Reading Harper Lee -- A Very Personal Response with Some Minor Spoilers

One would have to have been on a desert island or locked away from all media not to have been aware of the rumor of, announcement of discovery of, forthcoming publication of, publication of, and ensuing reaction to Harper Lee's Go Set a Watchman, the book she wrote before the beloved classic To Kill a Mockingbird.

I didn't leap to acquire a copy. Not because I didn't want my memories of Atticus ruined, as many people put it. Not because this was said to be a much weaker piece of work. It was just one of those things I thought I'd get around to eventually.

The thing is, I'd never been in love with TKAM -- I read it over fifty years ago and somehow never felt the need to read it again. (I went through a very long period of resistance to most American and particularly most Southern fiction, spending my time with English writers for the most part. I did get over this prejudice eventually, thanks in great part to Lee Smith's novels.) 

I probably saw the movie -- but again, have no strong memory of it. So much about TKAM has become a part of our group consciousness that I have a hard time distinguishing between what I read or saw and what I've absorbed by osmosis.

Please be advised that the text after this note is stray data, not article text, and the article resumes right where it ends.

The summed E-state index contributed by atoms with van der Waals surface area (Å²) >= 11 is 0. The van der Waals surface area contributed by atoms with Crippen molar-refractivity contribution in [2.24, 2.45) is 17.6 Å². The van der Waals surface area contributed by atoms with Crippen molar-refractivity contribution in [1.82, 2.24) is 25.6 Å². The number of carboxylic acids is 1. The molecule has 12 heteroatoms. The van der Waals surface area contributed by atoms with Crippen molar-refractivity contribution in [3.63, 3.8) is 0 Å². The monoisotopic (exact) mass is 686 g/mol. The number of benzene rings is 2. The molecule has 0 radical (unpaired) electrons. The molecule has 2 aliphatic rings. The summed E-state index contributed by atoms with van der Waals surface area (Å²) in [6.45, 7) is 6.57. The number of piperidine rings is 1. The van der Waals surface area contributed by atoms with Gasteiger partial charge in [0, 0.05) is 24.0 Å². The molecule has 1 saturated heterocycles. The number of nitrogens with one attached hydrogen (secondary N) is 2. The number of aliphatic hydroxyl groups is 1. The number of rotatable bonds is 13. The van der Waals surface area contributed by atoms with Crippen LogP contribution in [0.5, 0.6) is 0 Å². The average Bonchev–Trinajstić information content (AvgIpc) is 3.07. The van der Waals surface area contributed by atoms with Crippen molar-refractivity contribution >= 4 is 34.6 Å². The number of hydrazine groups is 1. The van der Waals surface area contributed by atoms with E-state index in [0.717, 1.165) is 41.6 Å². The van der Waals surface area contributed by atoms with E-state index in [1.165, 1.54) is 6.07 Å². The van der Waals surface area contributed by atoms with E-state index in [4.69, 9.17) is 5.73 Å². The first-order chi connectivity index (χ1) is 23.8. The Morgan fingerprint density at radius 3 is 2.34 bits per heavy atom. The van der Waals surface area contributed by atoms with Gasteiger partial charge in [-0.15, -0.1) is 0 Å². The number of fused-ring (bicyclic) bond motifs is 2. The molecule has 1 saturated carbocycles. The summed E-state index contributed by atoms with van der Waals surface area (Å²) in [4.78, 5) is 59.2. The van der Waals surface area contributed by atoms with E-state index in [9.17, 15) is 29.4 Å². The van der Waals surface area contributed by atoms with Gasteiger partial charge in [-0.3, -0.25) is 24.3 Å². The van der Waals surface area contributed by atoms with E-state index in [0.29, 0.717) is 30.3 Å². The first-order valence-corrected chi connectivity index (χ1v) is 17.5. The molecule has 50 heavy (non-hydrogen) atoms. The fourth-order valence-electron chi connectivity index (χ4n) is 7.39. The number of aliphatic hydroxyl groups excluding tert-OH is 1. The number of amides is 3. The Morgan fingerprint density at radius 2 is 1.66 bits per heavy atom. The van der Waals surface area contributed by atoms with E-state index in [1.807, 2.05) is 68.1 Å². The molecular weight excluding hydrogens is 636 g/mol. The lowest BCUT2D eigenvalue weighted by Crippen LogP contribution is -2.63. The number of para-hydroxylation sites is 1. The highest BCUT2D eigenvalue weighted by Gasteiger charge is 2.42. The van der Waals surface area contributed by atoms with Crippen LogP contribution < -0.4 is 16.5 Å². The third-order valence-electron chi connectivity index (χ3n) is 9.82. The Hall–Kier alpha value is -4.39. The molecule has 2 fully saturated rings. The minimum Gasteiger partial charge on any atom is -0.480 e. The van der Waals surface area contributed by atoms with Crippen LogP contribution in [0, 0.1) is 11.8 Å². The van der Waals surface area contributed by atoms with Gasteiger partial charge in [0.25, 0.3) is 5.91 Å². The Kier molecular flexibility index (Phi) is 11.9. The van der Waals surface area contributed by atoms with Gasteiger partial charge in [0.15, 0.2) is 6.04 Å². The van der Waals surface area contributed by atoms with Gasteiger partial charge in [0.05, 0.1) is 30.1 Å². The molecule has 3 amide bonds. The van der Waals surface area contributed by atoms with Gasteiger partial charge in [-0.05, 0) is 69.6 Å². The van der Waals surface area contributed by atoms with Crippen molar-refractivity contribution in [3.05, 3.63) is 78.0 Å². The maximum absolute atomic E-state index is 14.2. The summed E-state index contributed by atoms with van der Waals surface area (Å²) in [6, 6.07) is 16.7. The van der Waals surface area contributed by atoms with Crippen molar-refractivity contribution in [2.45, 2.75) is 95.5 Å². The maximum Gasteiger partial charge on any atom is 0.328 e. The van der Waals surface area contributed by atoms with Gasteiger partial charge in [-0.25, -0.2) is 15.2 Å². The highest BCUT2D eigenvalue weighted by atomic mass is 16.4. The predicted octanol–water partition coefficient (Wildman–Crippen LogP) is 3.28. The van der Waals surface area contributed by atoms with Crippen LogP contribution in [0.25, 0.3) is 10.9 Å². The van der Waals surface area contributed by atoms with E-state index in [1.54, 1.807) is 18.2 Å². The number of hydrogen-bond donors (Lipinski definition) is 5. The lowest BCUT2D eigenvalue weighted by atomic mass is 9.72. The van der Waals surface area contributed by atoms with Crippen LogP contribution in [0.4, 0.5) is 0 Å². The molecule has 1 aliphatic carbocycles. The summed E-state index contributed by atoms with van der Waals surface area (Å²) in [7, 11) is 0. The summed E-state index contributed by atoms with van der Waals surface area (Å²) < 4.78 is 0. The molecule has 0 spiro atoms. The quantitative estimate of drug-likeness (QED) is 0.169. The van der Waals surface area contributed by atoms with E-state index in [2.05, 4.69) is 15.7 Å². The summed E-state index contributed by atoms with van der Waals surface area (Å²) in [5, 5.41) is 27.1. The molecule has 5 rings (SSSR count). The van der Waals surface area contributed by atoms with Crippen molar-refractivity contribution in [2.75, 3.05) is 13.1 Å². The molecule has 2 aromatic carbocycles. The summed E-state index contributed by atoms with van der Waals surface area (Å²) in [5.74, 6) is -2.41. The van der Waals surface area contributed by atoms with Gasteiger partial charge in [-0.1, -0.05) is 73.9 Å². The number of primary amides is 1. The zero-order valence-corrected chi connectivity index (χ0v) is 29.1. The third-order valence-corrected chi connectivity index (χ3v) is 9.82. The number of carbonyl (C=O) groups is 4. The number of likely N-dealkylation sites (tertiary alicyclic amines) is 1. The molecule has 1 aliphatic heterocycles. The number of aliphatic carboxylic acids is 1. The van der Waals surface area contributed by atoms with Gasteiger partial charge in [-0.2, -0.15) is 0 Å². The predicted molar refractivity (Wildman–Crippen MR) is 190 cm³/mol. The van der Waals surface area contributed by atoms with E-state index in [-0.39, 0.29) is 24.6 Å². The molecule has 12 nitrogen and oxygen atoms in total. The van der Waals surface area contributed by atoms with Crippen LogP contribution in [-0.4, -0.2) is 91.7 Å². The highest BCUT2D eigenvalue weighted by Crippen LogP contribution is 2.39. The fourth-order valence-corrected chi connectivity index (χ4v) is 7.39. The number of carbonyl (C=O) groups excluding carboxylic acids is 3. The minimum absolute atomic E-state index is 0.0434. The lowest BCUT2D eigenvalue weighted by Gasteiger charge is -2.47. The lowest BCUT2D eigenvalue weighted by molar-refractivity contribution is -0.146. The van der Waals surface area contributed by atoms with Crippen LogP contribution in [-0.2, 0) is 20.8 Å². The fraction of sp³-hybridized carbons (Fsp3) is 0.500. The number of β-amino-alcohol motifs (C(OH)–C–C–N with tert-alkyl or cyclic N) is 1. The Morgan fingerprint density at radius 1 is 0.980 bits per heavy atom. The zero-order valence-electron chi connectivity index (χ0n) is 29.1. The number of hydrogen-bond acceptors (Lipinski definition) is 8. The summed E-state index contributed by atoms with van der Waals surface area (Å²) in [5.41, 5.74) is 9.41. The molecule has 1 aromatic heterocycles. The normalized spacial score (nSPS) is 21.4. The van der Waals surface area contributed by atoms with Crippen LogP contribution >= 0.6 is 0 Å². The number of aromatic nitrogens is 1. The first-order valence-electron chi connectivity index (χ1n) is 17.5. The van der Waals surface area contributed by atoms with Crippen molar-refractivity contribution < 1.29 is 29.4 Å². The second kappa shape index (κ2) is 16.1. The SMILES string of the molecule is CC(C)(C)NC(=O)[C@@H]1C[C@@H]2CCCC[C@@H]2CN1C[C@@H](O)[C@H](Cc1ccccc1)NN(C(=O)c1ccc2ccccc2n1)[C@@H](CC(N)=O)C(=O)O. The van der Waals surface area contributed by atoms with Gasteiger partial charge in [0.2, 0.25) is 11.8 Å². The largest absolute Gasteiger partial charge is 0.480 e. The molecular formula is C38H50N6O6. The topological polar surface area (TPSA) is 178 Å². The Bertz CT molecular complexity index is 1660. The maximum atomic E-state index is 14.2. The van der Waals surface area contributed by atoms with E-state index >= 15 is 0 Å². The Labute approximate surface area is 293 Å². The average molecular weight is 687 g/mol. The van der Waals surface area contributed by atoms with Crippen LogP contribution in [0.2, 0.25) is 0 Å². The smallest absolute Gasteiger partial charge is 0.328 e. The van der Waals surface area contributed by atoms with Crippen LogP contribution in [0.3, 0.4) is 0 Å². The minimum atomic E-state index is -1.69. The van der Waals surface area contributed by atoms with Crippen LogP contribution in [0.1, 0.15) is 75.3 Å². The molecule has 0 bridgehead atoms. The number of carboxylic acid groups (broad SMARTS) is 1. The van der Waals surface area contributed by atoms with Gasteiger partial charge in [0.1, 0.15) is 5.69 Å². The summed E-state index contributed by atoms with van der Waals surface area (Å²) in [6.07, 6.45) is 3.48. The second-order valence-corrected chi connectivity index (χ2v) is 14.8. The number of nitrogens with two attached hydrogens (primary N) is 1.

But I thought I should read this new (old) book. At the very least it would be interesting to see the first attempt of this renowned novelist. First, however, I had to read TKAM again.

And, oh! how glad I am that I did. It spoke to me so clearly of a time that I remember -- well, more or less -- TKAM is set in 1935 and I wasn't around till 1943. But things change slowly in the South and everything  about the book-- good and bad -- had the ring of familiarity. My maternal grandparents were from Alabama and I visited kin there on multiple occasions. (Aunt Mamie had a cook who could have stood in for Calpurnia. ) And Troy, Alabama wasn't much different from Maycomb.

Neither was Tampa, Florida in the Forties and Fifties.  It was a city but also a collection of small towns. In our particular small town of South Tampa, southern politesse reigned. The ladies visiting, the rules, the expectations . . . now I find all of it a quaint memory but I suspect that when the book came out in 1960 (my first year in college and the beginning of my growing disaffection with the life I'd been brought up to lead,) I suspect it just annoyed me. Too close, too familiar.

Now, with time and distance, I am enchanted with all of it -- the familiar voices and folkways, the inquisitive, intelligent Scout, the wise and upright Atticus, Jem, Dill, Calpurnia and the many eccentric characters who inhabit Maycomb. It's a wonderful book and it kept me reading till 2 in the morning. 

And when I awakened, I was on fire to go back to these characters -- flawed and imperfect as Watchman was rumored to be. So, with the instant gratification of my Kindle, I was back in Maycomb with the grown-up Scout -- now Jean Louise.